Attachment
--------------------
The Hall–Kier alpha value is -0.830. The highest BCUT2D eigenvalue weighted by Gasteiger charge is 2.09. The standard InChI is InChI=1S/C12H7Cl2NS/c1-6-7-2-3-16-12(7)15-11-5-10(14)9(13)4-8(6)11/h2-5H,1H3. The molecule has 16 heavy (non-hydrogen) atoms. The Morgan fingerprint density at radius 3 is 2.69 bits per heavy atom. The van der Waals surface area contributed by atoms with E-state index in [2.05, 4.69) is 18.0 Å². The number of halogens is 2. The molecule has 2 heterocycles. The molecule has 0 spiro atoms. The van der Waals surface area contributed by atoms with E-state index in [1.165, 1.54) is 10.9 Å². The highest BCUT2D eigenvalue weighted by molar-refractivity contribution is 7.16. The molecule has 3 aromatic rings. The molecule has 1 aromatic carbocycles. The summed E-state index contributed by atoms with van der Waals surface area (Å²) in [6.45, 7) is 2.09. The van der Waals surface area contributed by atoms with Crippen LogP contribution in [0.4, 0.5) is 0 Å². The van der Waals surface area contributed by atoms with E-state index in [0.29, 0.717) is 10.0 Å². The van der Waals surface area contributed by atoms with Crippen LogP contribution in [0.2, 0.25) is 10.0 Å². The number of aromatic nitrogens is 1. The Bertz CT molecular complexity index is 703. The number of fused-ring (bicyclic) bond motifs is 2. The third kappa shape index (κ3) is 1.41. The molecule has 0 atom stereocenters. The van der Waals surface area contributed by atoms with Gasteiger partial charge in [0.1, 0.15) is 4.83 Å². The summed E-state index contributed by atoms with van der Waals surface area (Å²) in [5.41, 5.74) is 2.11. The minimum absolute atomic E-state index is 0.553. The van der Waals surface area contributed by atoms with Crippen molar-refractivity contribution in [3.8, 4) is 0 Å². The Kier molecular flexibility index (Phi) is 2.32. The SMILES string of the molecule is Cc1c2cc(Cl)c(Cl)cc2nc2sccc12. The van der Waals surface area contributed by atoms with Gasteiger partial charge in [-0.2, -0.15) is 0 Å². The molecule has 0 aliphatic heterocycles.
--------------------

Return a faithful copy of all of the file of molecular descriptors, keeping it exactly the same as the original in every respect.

The Hall–Kier alpha value is -0.830. The highest BCUT2D eigenvalue weighted by Gasteiger charge is 2.09. The standard InChI is InChI=1S/C12H7Cl2NS/c1-6-7-2-3-16-12(7)15-11-5-10(14)9(13)4-8(6)11/h2-5H,1H3. The molecule has 16 heavy (non-hydrogen) atoms. The Morgan fingerprint density at radius 3 is 2.69 bits per heavy atom. The van der Waals surface area contributed by atoms with E-state index in [2.05, 4.69) is 18.0 Å². The number of halogens is 2. The molecule has 2 heterocycles. The molecule has 0 spiro atoms. The van der Waals surface area contributed by atoms with E-state index in [1.165, 1.54) is 10.9 Å². The highest BCUT2D eigenvalue weighted by molar-refractivity contribution is 7.16. The molecule has 3 aromatic rings. The molecule has 1 aromatic carbocycles. The summed E-state index contributed by atoms with van der Waals surface area (Å²) in [6.45, 7) is 2.09. The van der Waals surface area contributed by atoms with Crippen LogP contribution in [0.4, 0.5) is 0 Å². The van der Waals surface area contributed by atoms with E-state index in [0.29, 0.717) is 10.0 Å². The van der Waals surface area contributed by atoms with Crippen LogP contribution in [0.2, 0.25) is 10.0 Å². The number of aromatic nitrogens is 1. The Bertz CT molecular complexity index is 703. The number of fused-ring (bicyclic) bond motifs is 2. The third kappa shape index (κ3) is 1.41. The molecule has 0 atom stereocenters. The van der Waals surface area contributed by atoms with Gasteiger partial charge in [0.1, 0.15) is 4.83 Å². The summed E-state index contributed by atoms with van der Waals surface area (Å²) in [5.41, 5.74) is 2.11. The minimum absolute atomic E-state index is 0.553. The van der Waals surface area contributed by atoms with Crippen molar-refractivity contribution in [3.8, 4) is 0 Å². The Kier molecular flexibility index (Phi) is 2.32. The SMILES string of the molecule is Cc1c2cc(Cl)c(Cl)cc2nc2sccc12. The van der Waals surface area contributed by atoms with Gasteiger partial charge in [-0.2, -0.15) is 0 Å². The molecule has 0 aliphatic heterocycles.